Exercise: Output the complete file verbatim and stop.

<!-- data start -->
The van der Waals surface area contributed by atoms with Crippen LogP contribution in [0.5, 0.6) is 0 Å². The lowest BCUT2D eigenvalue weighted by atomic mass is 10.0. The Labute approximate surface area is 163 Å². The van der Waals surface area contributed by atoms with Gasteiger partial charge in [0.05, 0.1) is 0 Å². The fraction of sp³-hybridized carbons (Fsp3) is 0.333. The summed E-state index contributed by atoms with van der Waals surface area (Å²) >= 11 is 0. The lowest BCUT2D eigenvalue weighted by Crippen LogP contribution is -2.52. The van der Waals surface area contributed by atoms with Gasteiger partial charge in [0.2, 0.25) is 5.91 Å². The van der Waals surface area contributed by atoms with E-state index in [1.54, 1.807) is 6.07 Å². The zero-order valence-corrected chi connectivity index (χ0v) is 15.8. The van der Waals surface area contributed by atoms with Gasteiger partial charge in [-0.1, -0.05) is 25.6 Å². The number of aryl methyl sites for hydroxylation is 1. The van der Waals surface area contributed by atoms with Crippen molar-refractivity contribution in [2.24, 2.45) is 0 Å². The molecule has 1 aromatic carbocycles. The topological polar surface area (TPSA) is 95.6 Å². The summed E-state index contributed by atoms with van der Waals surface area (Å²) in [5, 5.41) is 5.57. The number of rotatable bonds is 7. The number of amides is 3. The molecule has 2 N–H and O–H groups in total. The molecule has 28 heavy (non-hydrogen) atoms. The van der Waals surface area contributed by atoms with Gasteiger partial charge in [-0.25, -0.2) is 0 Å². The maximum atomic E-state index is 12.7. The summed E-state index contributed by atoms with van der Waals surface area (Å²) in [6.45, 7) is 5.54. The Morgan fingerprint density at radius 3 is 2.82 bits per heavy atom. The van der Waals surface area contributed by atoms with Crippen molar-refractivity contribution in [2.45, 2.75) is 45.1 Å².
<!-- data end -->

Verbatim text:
The van der Waals surface area contributed by atoms with Crippen LogP contribution in [0.5, 0.6) is 0 Å². The lowest BCUT2D eigenvalue weighted by atomic mass is 10.0. The Labute approximate surface area is 163 Å². The van der Waals surface area contributed by atoms with Gasteiger partial charge in [0.05, 0.1) is 0 Å². The fraction of sp³-hybridized carbons (Fsp3) is 0.333. The summed E-state index contributed by atoms with van der Waals surface area (Å²) >= 11 is 0. The lowest BCUT2D eigenvalue weighted by Crippen LogP contribution is -2.52. The van der Waals surface area contributed by atoms with Gasteiger partial charge in [0.2, 0.25) is 5.91 Å². The van der Waals surface area contributed by atoms with E-state index in [1.54, 1.807) is 6.07 Å². The zero-order valence-corrected chi connectivity index (χ0v) is 15.8. The van der Waals surface area contributed by atoms with Gasteiger partial charge in [-0.1, -0.05) is 25.6 Å². The number of aryl methyl sites for hydroxylation is 1. The van der Waals surface area contributed by atoms with Crippen molar-refractivity contribution in [2.24, 2.45) is 0 Å². The molecule has 1 aromatic carbocycles. The topological polar surface area (TPSA) is 95.6 Å². The summed E-state index contributed by atoms with van der Waals surface area (Å²) in [5, 5.41) is 5.57. The number of rotatable bonds is 7. The number of amides is 3. The molecule has 2 N–H and O–H groups in total. The molecule has 28 heavy (non-hydrogen) atoms. The van der Waals surface area contributed by atoms with Gasteiger partial charge in [-0.25, -0.2) is 0 Å². The maximum atomic E-state index is 12.7. The summed E-state index contributed by atoms with van der Waals surface area (Å²) in [6.45, 7) is 5.54. The Morgan fingerprint density at radius 3 is 2.82 bits per heavy atom. The van der Waals surface area contributed by atoms with Crippen molar-refractivity contribution in [2.45, 2.75) is 45.1 Å².